Living with Incontinence
Urinary incontinence is a common condition that affects millions of people in the United States and tends to be found more often in woman and the elderly. If left untreated incontinence can lead to isolation, loss of freedom and unnecessary frustration.
An assessment by medical professional is the first step in determining the cause, type and level of incontinence. The assessment may be done by a urologist who specializes in caring for individuals with urinary incontinence.
Types of Incontinence
Stress: The leakage of a small amount of urine due to sudden pressure on the bladder experienced when laughing, coughing, exercising, or lifting a heavy object.
Urge: A sudden "urge" to urinate that is so strong that the bathroom cannot be reached in time.
Overflow: When the bladder fills beyond capacity and urine spills. Women may also experience the feeling of never being able to empty the bladder.
Reflex: An involuntary urination without any sensation of a full bladder. It is possible to be completely unaware of the need to urinate when this happens.
Functional: This results from surgery, restricted mobility, environmental barriers, medications or mental disorders.
Once you have determined the type of incontinence you have, there are some things you can do to help manage the challenges of the condition and live well with urinary incontinence.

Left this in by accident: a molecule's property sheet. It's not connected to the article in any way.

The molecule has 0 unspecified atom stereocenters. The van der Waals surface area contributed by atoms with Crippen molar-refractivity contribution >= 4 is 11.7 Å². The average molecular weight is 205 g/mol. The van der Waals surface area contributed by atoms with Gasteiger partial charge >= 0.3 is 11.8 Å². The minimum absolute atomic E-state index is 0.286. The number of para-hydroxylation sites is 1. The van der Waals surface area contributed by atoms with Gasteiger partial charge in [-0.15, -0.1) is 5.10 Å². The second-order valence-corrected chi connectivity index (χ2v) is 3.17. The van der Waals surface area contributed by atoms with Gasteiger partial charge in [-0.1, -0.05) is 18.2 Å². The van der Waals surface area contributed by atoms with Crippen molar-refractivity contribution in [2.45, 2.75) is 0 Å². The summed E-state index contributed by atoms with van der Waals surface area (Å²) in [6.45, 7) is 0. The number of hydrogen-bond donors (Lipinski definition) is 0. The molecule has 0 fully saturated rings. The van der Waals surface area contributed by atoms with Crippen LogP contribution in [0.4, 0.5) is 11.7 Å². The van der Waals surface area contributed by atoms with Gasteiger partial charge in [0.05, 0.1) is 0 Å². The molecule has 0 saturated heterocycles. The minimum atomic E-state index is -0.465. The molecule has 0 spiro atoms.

Watch your intake of fluids: It is important to keep a healthy balance of fluids and drinking enough fluids is important to avoid concentrated urine, which can irritate the bladder. However, if you have urinary incontinence, drinking too much is not a good thing. Limit fluids to about 8 cups a day.
Watch your caffeine and alcohol intake: Cutting back on caffeine and alcohol is a good idea if you suffer from urinary incontinence. Alcohol and caffeine are diuretics and can irritate the bladder.
Go to the bathroom: Going often to the bathroom: around every two to three hours is a good idea for people who have urinary incontinence or overactive bladder. Most people wait until their bladder feels full, but that doesn't work for people with urinary incontinence. Emptying your bladder before leaving the house, office or restaurant is a good idea even if you think you don't have to go.
Consider Kegel exercises: Strengthening your pelvic floor muscles can help you control incontinence. Doing these exercises regularly will help strengthen the muscles that support the bladder and help prevent urine leaking.
Always know where the restrooms are: Whenever you are out of the house, it is always a good idea to know where the restrooms are located on your way to and at your destination.
Maintain a healthy weight: Extra weight on the abdomen means more pressure on the bladder. Research shows that if women who are obese lose just 10 percent of their body weight, it can reduce the risk of incontinence episodes by 50 percent.
Just remember you are not alone if you have urinary incontinence. Learning a few easy ways to cope can make all the difference in the world in helping you manage your leakage. At NorthShore Care Supply we supply quality incontinence supplies of all sizes for every type of incontinence and lifestyle.